*** Making sense of the midterms: Obama's approval rating: Over the next week, we'll be digging deeper into the exit polls to make sense of the midterms and what they could tell us about 2012. Today's topic: Obama's standing in key states. In the states we examined, Obama's highest approval rating was in Vermont (60%), and his lowest was in West Virginia (30%). Among presidential battleground states, Colorado (48%) was the highest and Indiana (37%) was the lowest. Here's the full list, from highest to lowest job-approval rating: VT 60%, CA 54%, IL 53%, OR 52%, WA 51%, CO 48%, PA 47%, WI 46%, NV 45%, FL 45%, IA 43%, OH 43%, SC 43%, AZ 40%, LA 40%, TX 38%, AR 37%, IN 37%, and WV 30%.

*** Making sense of the midterms: The Obama-McCain split: One more point about Obama in the exit polls: The percentage who said they voted for him in '08 was below 50% in every battleground state, even the ones he won (CO, FL, IN, IA, NV, OH, PA, and WI). Indeed, the percentage who said they voted for him in these states was off, on average, between five and six points from his actual vote total two years ago, while McCain's was off between one and two points. (Example: The 2010 exits showed Obama and McCain tied in Florida at 46%, versus Obama's actual 51%-48% win in the state in '08.) This suggests that Obama's voters didn't turn out to their 2008 levels, while McCain’s pretty much did.

*** Alaska update: Per the Anchorage Daily News, the counting of more than 30,500 ABSENTEE ballots begins today in the still-undecided Alaska Senate race. “Alaskans cast 13,439 more write-in ballots on last week’s Election Day than they voted for Republican nominee [Joe] Miller. Miller hopes that today’s absentee count will help him narrow that gap.” As NBC’s Kristen Welker and Adam Verdugo noted earlier, the counting of the WRITE-IN ballots starts tomorrow.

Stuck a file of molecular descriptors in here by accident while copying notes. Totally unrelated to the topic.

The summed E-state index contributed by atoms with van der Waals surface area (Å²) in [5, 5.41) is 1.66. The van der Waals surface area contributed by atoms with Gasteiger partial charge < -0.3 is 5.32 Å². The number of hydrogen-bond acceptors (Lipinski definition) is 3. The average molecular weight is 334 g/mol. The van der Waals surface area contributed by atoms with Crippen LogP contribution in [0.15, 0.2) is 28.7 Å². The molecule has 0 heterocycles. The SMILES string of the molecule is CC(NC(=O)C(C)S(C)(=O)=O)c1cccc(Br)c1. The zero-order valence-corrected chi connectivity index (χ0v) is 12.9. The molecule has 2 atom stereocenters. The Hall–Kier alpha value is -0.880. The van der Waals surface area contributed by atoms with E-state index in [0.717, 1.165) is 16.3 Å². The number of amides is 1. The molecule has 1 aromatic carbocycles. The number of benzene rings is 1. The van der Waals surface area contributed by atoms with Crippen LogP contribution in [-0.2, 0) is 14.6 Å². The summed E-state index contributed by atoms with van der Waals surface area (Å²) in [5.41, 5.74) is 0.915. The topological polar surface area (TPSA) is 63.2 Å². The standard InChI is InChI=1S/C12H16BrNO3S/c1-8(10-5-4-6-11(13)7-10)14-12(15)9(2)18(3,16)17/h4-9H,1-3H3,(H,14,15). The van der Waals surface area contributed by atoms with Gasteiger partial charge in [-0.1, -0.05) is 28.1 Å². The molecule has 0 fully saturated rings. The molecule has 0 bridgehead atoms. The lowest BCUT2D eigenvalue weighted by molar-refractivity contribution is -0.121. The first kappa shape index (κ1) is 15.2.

*** Minnesota update: The Minneapolis Star Tribune reports that the Hennepin County Canvassing Board “certified its election results on Monday, shifting a total of six votes to Emmer. A tally in a Plymouth precinct had initially come up short. Dayton now leads Emmer by 8,751 votes, down slightly from an earlier lead of 8,854 votes. He named a transition team on Monday and will meet with Gov. Tim Pawlenty on Tuesday. Emmer met briefly with Pawlenty on Monday morning, but did not comment on it. He has declined all interviews since election night.” More: “To make up his current gap, Emmer must find thousands of yet-uncounted votes ready to be folded into the 2.1 million already tallied. But the Hennepin County Board meeting on Monday unearthed no major caches.”

*** The uncalled House races: There are now eight (and soon seven, it seems) races that remain uncalled. Republicans still lead in five, giving them the potential to move to +65 from +60 currently. Some changes from yesterday: The AP called WA-2 for incumbent Rick Larsen (D), and the Washington Post reports that Keith Fimian (R) will concede to freshman Rep. Gerry Connolly (D) in VA-11 today. The uncalled races: CA-11, CA-20, IL-8, KY-6 NY-1, NY-25, TX-27, VA-11. http://wapo.st/crrniE

*** Worst year for House incumbents since 1948: If Republicans win in the five still-uncalled House races in which they lead, the incumbent reelection rate would appear to be high -- 85%. But it would be the LOWEST in the House since 1948. What's more, nearly one-fourth of the House will be freshmen; 22% (or more, depending on those uncalled races) of the next Congress will be comprised of new members -- the most since 1992. If Lisa Murkowski wins in Alaska, 84% of incumbents who sought reelection would return to the Senate. (It was lower in 2006, 2000, 1992, 1980, and several other times before that back to WWII.) Traditionally, the incumbent reelection rate is much higher in the House (92%) than the Senate (79%).

*** Meet the freshmen… Take me to your Tea Party leader: Indeed, there will likely be 88 new Republicans (63 flips plus five potential pickups and 20 open-seat holds). There will be just nine Democratic freshmen (three pick-ups, six open-seat holds). It is quite the GOP crop, including at least 41 Tea Party-backed Republicans, who will, per NBC’s Luke Russert, be able to vote on a leader. The early favorite: Kristi Noem, who upended Democratic incumbent Kristi Noem Stephanie Herseth-Sandlin. It may be a shrewd move by Speaker-in-waiting John Boehner to create this position. Tea Party Patriots told NPR before the election that it was going to hold a meeting with just the newly elected members to implore upon them that if they vote how the Tea Party wants, then they can count on their support in 2012, but if not, they won’t get it.